Being careful and considerate around your UGC usage helps to build a positive, respectful relationship with content creators. Treating them right is essential for building a loyal and engaged community—and securing future collaborations with them and other creators.

Your brand reputation is also at stake. Remember, news spreads quicker than ever on social media. And your target customers are also the ones who hear about any accusations against your brand’s business practices. You don’t want this to be negative news.

Lastly, illegal use of UGC can result in infringement penalties. If you use content without permission, you’re violating the creator’s ownership. Penalties for copyright infringement can range from $750 to $150,000 for each infringed work.

Beyond that, brands could be sued for copyright violation, right of publicity, misappropriation of likeness and defamation.

See also: 6 global marketing strategies to inspire you

Why should brands pay for UGC usage rights?

UGC content creators filming people sitting around a table

With the use of UGC gaining momentum, more and more brands are actively paying creators for their content. These payment agreements differ from influencer partnerships, where brands pay for the content and access to the influencer’s audience.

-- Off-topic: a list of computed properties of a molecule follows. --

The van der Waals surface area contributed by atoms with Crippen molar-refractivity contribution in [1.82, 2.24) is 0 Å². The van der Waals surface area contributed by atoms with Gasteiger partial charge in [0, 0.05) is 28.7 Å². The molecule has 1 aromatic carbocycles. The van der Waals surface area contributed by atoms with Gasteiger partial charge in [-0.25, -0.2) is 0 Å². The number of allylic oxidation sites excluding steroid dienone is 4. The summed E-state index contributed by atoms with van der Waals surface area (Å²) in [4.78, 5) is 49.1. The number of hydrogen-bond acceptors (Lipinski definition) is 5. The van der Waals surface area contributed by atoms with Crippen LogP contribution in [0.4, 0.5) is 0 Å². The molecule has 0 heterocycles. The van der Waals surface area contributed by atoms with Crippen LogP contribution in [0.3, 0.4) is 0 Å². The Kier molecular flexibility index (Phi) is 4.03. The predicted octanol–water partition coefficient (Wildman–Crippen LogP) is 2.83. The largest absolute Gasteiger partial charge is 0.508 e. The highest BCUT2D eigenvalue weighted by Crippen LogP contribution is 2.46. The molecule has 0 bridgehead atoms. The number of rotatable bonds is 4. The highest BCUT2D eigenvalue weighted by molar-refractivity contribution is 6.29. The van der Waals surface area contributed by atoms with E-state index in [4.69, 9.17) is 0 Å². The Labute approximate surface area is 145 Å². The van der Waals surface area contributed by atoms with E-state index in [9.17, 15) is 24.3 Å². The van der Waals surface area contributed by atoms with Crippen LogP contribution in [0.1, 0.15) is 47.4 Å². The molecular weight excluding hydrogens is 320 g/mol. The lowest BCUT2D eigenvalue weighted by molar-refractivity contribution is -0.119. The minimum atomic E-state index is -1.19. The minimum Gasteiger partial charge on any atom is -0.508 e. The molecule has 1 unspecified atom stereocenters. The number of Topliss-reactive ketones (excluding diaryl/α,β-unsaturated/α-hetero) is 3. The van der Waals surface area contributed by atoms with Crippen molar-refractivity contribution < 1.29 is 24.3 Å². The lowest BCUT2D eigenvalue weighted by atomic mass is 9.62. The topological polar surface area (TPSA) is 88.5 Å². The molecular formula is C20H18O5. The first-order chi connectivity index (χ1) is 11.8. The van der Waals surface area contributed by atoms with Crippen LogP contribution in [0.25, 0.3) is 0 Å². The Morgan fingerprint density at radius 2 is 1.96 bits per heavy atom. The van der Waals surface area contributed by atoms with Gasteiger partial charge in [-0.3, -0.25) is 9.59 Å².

In the case of UGC, brands pay creators to produce content solely for the brand’s use. This means that any type of content creator can be paid for their work—and they don’t have to have built up an audience. 

So why not just create the content yourself? 

Well, because of the many benefits of user-generated content. As Paula Uccelli, Project Manager at VeraContent, puts it:

“Paid UGC focuses on highly humanized content. This approach involves reaching out to content creators for their unique voice and style, not necessarily their reach. It prioritizes authenticity and relatability, making it effective on platforms like TikTok, where human connection is key.”